Table of Contents
SECURITIES AND EXCHANGE COMMISSION
WASHINGTON, D.C. 20549
[X] QUARTERLY REPORT PURSUANT TO SECTION 13 OR 15(d) OF THE SECURITIES EXCHANGE ACT OF 1934
For the quarterly period ended March 31, 2021
[ ] TRANSITION REPORT PURSUANT TO SECTION 13 OR 15(d) OF THE SECURITIES EXCHANGE ACT OF 1934
For the transition period from _________ to _________.
Commission File Number: 000-52898
(Exact name of registrant as specified in its charter)
(State or other jurisdiction of
incorporation or organization)
1751 Panorama Point, Unit G
|(Address of principal executive offices)||(Zip Code)|
(Registrant’s telephone number, including area code)
Securities registered pursuant to Section 12(b) of the Act: None
|Title of each class||Trading Symbol(s)||Name of each exchange on which registered|
Common Stock, $0.001 par value
Indicate by check mark whether the registrant (1) has filed all reports required to be filed by Section 13 or 15(d) of the Securities Exchange Act of 1934 during the preceding 12 months (or for such shorter period that the registrant was required to file such reports), and (2) has been subject to such filing requirements for the past 90 days. Yes [X] No [ ]
Indicate by check mark whether the registrant has submitted electronically every Interactive Data File required to be submitted pursuant to Rule 405 of Regulation S-T (§ 232.405 of this chapter) during the preceding 12 months (or for such shorter period that the registrant was required to submit such files). Yes [X] No [ ]
Indicate by check mark whether the registrant is a large accelerated filer, an accelerated filer, a non-accelerated filer, a smaller reporting company, or an emerging growth company. See the definitions of “large accelerated filer,” “accelerated filer,” “smaller reporting company,” and “emerging growth company” in Rule 12b-2 of the Exchange Act.
|Large accelerated filer [ ]||Accelerated filer [ ]|
|Non-accelerated filer [X]||Smaller reporting company [X]|
|Emerging growth company [X]|
If an emerging growth company, indicate by check mark if the registrant has elected not to use the extended transition period for complying with any new or revised financial accounting standards provided pursuant to Section 13(a) of the Exchange Act. [ ]
Indicate by check mark whether the registrant is a shell company (as defined in Rule 12b-2 of the Exchange Act). Yes [ ] No [X]
The number of shares of the registrant’s only class of common stock outstanding as of May 11, 2021 was 10,868,137 shares.
urban gro, Inc.
For the Three Months Period Ended March 31, 2021
|PART I. FINANCIAL INFORMATION|
|Item 1.||Financial Statements (Unaudited)||4|
|Unaudited Condensed Consolidated Balance Sheets||4|
|Unaudited Condensed Consolidated Statements of Operations and Comprehensive Loss||5|
|Unaudited Condensed Consolidated Statements of Shareholders’ Equity (Deficit)||6|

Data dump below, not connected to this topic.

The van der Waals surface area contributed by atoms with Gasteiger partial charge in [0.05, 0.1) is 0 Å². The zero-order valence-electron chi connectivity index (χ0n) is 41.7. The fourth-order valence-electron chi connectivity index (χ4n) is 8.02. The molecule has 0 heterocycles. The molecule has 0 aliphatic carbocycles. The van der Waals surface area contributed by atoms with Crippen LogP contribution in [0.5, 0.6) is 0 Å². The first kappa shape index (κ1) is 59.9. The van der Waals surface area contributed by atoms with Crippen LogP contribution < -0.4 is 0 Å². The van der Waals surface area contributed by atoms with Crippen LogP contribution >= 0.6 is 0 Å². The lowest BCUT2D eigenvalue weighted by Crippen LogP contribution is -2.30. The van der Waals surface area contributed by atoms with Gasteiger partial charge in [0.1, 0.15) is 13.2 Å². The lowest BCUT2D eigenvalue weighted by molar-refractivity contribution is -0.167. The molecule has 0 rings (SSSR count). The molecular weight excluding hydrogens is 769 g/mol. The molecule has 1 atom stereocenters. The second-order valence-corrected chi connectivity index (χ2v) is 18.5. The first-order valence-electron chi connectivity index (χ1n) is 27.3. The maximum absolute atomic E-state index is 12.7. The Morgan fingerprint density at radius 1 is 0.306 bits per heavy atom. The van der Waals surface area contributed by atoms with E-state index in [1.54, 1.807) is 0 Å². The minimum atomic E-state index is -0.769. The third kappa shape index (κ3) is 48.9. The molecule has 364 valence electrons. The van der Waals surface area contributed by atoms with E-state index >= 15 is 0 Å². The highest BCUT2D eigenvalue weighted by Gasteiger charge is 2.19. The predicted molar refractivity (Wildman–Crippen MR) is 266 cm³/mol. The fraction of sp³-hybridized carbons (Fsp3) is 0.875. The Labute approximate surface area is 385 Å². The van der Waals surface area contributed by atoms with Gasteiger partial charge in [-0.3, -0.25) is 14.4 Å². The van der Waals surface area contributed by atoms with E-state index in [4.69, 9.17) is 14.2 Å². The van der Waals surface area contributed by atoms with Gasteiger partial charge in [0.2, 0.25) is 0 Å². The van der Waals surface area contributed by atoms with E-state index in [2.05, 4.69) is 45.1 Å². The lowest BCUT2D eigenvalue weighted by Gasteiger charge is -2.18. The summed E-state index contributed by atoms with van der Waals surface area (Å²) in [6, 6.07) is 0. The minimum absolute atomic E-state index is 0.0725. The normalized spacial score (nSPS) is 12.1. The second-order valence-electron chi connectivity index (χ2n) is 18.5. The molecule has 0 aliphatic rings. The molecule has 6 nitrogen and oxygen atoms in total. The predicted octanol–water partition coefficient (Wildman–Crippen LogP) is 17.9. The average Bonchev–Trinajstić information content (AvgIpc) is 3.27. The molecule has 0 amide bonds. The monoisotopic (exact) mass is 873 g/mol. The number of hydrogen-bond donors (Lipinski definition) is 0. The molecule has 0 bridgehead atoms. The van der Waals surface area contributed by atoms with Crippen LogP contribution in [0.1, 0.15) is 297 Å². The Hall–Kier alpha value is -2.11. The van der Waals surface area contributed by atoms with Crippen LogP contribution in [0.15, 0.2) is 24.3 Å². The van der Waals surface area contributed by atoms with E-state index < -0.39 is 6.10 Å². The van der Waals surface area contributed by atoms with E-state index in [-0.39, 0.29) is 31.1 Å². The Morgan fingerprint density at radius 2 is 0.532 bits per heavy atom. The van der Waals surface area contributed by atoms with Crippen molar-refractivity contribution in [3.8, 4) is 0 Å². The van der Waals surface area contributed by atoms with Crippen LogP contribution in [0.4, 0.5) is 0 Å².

|Unaudited Condensed Consolidated Statements of Cash Flows||7|
|Notes to Unaudited Condensed Consolidated Financial Statements||8|
|Item 2.||Management’s Discussion and Analysis of Financial Condition and Results of Operations||14|
|Item 3.||Quantitative and Qualitative Disclosures About Market Risk||17|
|Item 4.||Controls and Procedures||17|
|PART II. OTHER INFORMATION|
|Item 1.||Legal Proceedings||18|
|Item 1A.||Risk Factors||18|
|Item 2.||Unregistered Sales of Equity Securities and Use of Proceeds||18|
|Item 3.||Defaults Upon Senior Securities||18|
|Item 4.||Mine Safety Disclosures||18|
|Item 5.||Other Information||18|
FORWARD LOOKING STATEMENTS
This Report on Form 10-Q (the “Report”) contains forward-looking statements within the meaning of Section 27A of the Securities Act of 1933, as amended (the “Securities Act”), and Section 21E of the Securities Exchange Act of 1934, as amended (the “Exchange Act”). Forward looking statements are statements not based on historical information and which relate to future operations, strategies, financial results or other developments. The statements regarding urban-gro, Inc. contained in this Report that are not historical in nature, particularly those that utilize terminology such as “may,” “will,” “should,” “likely,” “expects,” “anticipates,” “estimates,” “believes” or “plans,” or comparable terminology, are forward-looking statements based on current expectations and assumptions that are inherently subject to significant business, economic and competitive uncertainties and contingencies, many of which are beyond our control and many of which, with respect to future business decisions, are subject to change. These uncertainties and contingencies can affect actual results and could cause actual results to differ materially from those expressed in any forward-looking statements made by, or on our behalf. We caution readers regarding certain forward-looking statements in this Report and in any other statement made by, or on our behalf, whether or not in future filings with the Securities and Exchange Commission (the “SEC”).